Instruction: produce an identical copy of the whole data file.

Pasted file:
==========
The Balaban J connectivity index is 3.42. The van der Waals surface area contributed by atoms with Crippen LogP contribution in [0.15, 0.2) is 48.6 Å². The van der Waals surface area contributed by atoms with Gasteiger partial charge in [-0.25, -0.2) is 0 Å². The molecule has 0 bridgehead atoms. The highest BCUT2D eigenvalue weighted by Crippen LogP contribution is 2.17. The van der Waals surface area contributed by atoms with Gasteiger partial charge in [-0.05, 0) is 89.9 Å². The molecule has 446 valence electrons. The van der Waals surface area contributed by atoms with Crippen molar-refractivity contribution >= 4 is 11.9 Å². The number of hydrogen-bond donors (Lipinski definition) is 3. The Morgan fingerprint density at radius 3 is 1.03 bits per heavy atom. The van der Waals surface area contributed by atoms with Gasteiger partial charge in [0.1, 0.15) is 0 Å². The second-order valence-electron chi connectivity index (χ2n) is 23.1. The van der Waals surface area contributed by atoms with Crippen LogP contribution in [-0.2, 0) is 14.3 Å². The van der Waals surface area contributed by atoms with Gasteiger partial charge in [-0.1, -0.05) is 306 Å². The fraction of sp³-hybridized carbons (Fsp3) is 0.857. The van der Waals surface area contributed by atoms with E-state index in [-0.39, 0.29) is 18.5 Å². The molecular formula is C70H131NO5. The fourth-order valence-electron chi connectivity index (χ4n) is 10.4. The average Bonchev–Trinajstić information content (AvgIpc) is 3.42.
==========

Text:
The Balaban J connectivity index is 3.42. The van der Waals surface area contributed by atoms with Crippen LogP contribution in [0.15, 0.2) is 48.6 Å². The van der Waals surface area contributed by atoms with Gasteiger partial charge in [-0.25, -0.2) is 0 Å². The molecule has 0 bridgehead atoms. The highest BCUT2D eigenvalue weighted by Crippen LogP contribution is 2.17. The van der Waals surface area contributed by atoms with Gasteiger partial charge in [-0.05, 0) is 89.9 Å². The molecule has 446 valence electrons. The van der Waals surface area contributed by atoms with Crippen molar-refractivity contribution >= 4 is 11.9 Å². The number of hydrogen-bond donors (Lipinski definition) is 3. The Morgan fingerprint density at radius 3 is 1.03 bits per heavy atom. The van der Waals surface area contributed by atoms with Gasteiger partial charge in [0.1, 0.15) is 0 Å². The second-order valence-electron chi connectivity index (χ2n) is 23.1. The van der Waals surface area contributed by atoms with Crippen LogP contribution in [-0.2, 0) is 14.3 Å². The van der Waals surface area contributed by atoms with Gasteiger partial charge in [-0.1, -0.05) is 306 Å². The fraction of sp³-hybridized carbons (Fsp3) is 0.857. The van der Waals surface area contributed by atoms with E-state index in [-0.39, 0.29) is 18.5 Å². The molecular formula is C70H131NO5. The fourth-order valence-electron chi connectivity index (χ4n) is 10.4. The average Bonchev–Trinajstić information content (AvgIpc) is 3.42.